Perhaps his devotion to Hinduism — traced back to his inspired mid-1960s embrace of Indian music and culture, which reached a zenith point with the Maharishi Mahesh Yogi’s Transcendental Meditation — gave Harrison a kind of mantel on which to place the inconvenient debris of his own imperfect nature. If the concept of reincarnation is in fact a real and attainable one, then some of Harrison’s life choices may have brought him back around for another spin on this planet — a place he named differently with the title of his 1975 song “World of Stone.” There are things to learn about George Harrison in Philip Norman’s new book, but Harrison’s perennial gift to us all is his reminder that we have more to learn about ourselves just from living a life. As he sang to the world behind a stoical visage back in 1965, “Think for yourself, ’cause I won’t be there with you.” And he isn’t, though his words and music still are.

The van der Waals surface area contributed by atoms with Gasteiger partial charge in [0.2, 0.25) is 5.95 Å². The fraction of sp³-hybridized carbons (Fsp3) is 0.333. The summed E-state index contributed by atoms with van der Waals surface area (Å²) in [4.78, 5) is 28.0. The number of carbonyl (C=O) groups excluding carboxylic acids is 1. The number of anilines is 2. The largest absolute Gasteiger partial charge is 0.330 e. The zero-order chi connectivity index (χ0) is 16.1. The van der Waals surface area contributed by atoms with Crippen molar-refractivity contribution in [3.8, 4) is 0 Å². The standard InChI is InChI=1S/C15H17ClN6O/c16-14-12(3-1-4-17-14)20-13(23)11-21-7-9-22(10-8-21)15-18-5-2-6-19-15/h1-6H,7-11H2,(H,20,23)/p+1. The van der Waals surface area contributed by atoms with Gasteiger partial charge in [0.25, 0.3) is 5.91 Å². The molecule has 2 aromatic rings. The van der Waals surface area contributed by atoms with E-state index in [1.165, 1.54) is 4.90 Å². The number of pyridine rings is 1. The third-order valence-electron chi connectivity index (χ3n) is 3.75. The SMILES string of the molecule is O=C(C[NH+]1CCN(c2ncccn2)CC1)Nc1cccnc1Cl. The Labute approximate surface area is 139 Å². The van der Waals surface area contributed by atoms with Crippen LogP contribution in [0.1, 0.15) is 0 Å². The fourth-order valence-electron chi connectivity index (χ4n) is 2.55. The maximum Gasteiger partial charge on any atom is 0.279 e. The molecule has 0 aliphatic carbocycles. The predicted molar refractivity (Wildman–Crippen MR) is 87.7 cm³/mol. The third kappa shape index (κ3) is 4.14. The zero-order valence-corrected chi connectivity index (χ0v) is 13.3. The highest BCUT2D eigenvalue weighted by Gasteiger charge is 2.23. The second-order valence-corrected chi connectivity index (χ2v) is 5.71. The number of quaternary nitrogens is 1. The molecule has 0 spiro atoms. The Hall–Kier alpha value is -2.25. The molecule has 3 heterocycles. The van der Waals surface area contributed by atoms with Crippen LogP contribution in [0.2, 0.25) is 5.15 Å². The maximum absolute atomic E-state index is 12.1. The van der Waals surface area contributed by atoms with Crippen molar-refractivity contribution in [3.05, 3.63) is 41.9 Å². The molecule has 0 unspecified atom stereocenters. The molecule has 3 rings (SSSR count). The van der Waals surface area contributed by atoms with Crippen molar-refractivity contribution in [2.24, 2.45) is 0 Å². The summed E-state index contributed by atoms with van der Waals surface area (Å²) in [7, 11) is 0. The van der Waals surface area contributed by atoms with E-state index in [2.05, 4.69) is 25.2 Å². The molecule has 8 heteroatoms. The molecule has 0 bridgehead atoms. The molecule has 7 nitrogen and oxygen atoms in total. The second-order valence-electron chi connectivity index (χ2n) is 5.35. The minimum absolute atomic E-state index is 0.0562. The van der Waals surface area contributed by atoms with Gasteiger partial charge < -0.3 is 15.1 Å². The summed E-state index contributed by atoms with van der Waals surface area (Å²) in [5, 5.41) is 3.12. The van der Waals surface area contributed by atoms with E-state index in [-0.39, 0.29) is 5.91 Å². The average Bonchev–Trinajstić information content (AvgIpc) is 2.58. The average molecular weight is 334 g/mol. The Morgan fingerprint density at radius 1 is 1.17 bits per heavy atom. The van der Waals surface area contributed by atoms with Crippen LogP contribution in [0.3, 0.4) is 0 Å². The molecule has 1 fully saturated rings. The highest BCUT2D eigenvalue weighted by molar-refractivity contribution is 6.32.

What if popular music isn’t enough, though? What if the endless, soundless shriek of our daily lives is so massive that we haven’t the strength or sense to keep hold of our own minds? The answer may reside in the example of Thich Nhat Hanh, whose steady model of Buddhist mindfulness serves as a beacon in a tidy compendium of inspirational stories called Tears Become Rain. Told across 32 authors’ meaningful life transformations due to this spiritual leader’s influence, this book from editors Jeanine Cogan and Mary Hillebrand could not have arrived at a better time.